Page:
A country that no longer trusts its citizens, is against its citizens.

    Yeah' I made that one up.

    any comments, complaints can be e-mailed to

    1. I agree cpt! I have 2 US flag tattoos that im getting covered up after the last supreme court ruling..

    2. Real parents train their children to be adults. "Adolesence" is a modern invention resulting in the nation of slackers we have today. Parents are too busy working to get stuff they dont need, and let the state raise their kids in the public school system. Then they let their kids hang out with other kids who are fools themselves. Then the parents cant figure out why or how their kids went south on them..GOD tells us how to train children in his word. Satan knows he must destroy the family and hes doingquite a job of it with the help of our UNGODLY constitution.

  9. You couldn't be more right, Enola.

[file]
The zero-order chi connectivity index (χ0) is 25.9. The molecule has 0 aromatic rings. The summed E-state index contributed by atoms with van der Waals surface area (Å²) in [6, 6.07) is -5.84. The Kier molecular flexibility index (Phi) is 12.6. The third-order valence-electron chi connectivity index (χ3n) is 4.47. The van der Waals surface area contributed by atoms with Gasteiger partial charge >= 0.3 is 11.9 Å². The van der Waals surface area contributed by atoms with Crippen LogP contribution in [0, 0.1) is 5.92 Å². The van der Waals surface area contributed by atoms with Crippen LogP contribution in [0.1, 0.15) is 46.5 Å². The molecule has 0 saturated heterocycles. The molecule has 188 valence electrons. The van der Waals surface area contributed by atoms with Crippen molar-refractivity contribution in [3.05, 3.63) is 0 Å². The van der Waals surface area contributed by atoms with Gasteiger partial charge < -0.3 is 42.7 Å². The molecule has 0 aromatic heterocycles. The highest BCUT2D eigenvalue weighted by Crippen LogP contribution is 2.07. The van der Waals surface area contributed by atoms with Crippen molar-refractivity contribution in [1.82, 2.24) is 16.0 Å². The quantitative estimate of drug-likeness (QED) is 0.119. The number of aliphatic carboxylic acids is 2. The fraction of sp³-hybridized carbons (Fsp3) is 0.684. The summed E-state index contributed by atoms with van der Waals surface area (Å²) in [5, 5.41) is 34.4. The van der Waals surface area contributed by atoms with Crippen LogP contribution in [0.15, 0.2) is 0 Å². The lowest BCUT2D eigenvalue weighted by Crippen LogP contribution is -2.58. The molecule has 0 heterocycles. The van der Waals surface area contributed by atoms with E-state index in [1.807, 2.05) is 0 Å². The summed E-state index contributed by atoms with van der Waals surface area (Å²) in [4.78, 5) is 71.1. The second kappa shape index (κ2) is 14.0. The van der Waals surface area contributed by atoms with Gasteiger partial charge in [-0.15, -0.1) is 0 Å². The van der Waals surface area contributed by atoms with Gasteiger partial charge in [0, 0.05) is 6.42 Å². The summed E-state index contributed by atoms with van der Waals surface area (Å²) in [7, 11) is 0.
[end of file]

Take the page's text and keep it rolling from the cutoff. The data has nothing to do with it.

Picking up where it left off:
After YEARS of hearing that I was demanding too much of my kids, not letting them be children, et cetera et cetera, I finally gave in.

    What did I get?? The same people who were cursing me for having them out in the garden pulling weeds screaming at me for their loudness and "backtalk" (apparently I'd also sinned by teaching them that it was reasonable for them to expect a chance to tell their side of the story). So I told them to "sit down, shut up, do what you're told, and watch cartoons."

    Which garnered... uncooperative 12-year-old...

    ...a hyperactive 6-year-old with an anxiety disorder...

    ...a 4-year-old who knows she's in charge of the house...

    ...and an 18-month-old who will be raised in the way I thought was right in the first place.

    There's probably still time to straighten out the middle two; LIFE will have to knock the attitude out of the older one (though I will say that the early years did at least teach her to be polite and compliant in public, and did instill some measure of a work ethic when it suits her).

    There's nothing to be gained from coddling and indulging children in the way we're doing these days, save a few fleeting fuzzy emotions. It's much better to remember that they are little people-- not undersized adults, but little people who are learning, minute by minute, to be big people someday.